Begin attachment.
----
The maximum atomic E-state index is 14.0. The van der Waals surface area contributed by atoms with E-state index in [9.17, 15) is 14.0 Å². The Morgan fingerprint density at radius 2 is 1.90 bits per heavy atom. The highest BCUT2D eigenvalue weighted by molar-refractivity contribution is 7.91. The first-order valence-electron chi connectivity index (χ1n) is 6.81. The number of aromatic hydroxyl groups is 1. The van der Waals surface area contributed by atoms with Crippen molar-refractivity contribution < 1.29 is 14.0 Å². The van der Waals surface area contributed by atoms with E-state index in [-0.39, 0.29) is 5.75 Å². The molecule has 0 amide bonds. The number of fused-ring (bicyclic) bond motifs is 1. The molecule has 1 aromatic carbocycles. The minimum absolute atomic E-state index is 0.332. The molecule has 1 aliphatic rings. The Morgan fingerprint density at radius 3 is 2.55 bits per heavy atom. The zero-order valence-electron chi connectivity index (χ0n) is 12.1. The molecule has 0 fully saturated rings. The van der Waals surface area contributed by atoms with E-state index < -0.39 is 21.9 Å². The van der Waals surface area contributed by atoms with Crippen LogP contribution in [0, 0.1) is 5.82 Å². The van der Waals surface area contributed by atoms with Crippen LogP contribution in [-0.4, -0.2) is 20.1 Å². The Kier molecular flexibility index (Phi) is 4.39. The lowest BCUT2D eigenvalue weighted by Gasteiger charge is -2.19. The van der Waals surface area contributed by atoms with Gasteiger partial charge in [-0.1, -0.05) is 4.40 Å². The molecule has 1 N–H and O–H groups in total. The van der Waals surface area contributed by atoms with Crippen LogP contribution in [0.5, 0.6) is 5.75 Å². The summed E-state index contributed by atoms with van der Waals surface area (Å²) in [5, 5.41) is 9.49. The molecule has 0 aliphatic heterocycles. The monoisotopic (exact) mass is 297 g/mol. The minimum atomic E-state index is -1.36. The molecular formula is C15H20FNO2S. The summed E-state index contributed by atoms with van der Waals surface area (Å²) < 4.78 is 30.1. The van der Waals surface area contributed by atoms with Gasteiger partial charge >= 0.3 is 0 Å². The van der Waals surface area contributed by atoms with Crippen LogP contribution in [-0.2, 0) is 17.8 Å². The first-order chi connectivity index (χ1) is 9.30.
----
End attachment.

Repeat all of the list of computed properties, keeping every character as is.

The maximum atomic E-state index is 14.0. The van der Waals surface area contributed by atoms with E-state index in [9.17, 15) is 14.0 Å². The Morgan fingerprint density at radius 2 is 1.90 bits per heavy atom. The highest BCUT2D eigenvalue weighted by molar-refractivity contribution is 7.91. The first-order valence-electron chi connectivity index (χ1n) is 6.81. The number of aromatic hydroxyl groups is 1. The van der Waals surface area contributed by atoms with Crippen molar-refractivity contribution < 1.29 is 14.0 Å². The van der Waals surface area contributed by atoms with E-state index in [-0.39, 0.29) is 5.75 Å². The molecule has 0 amide bonds. The number of fused-ring (bicyclic) bond motifs is 1. The molecule has 1 aromatic carbocycles. The minimum absolute atomic E-state index is 0.332. The molecule has 1 aliphatic rings. The Morgan fingerprint density at radius 3 is 2.55 bits per heavy atom. The zero-order valence-electron chi connectivity index (χ0n) is 12.1. The molecule has 0 fully saturated rings. The van der Waals surface area contributed by atoms with E-state index < -0.39 is 21.9 Å². The van der Waals surface area contributed by atoms with Crippen LogP contribution in [0, 0.1) is 5.82 Å². The van der Waals surface area contributed by atoms with Crippen LogP contribution in [-0.4, -0.2) is 20.1 Å². The Kier molecular flexibility index (Phi) is 4.39. The lowest BCUT2D eigenvalue weighted by Gasteiger charge is -2.19. The van der Waals surface area contributed by atoms with Gasteiger partial charge in [-0.1, -0.05) is 4.40 Å². The molecule has 1 N–H and O–H groups in total. The van der Waals surface area contributed by atoms with Crippen LogP contribution in [0.5, 0.6) is 5.75 Å². The summed E-state index contributed by atoms with van der Waals surface area (Å²) in [5, 5.41) is 9.49. The molecule has 0 aliphatic heterocycles. The monoisotopic (exact) mass is 297 g/mol. The minimum atomic E-state index is -1.36. The molecular formula is C15H20FNO2S. The summed E-state index contributed by atoms with van der Waals surface area (Å²) < 4.78 is 30.1. The van der Waals surface area contributed by atoms with Gasteiger partial charge >= 0.3 is 0 Å². The van der Waals surface area contributed by atoms with Crippen LogP contribution in [-0.2, 0) is 17.8 Å². The first-order chi connectivity index (χ1) is 9.30.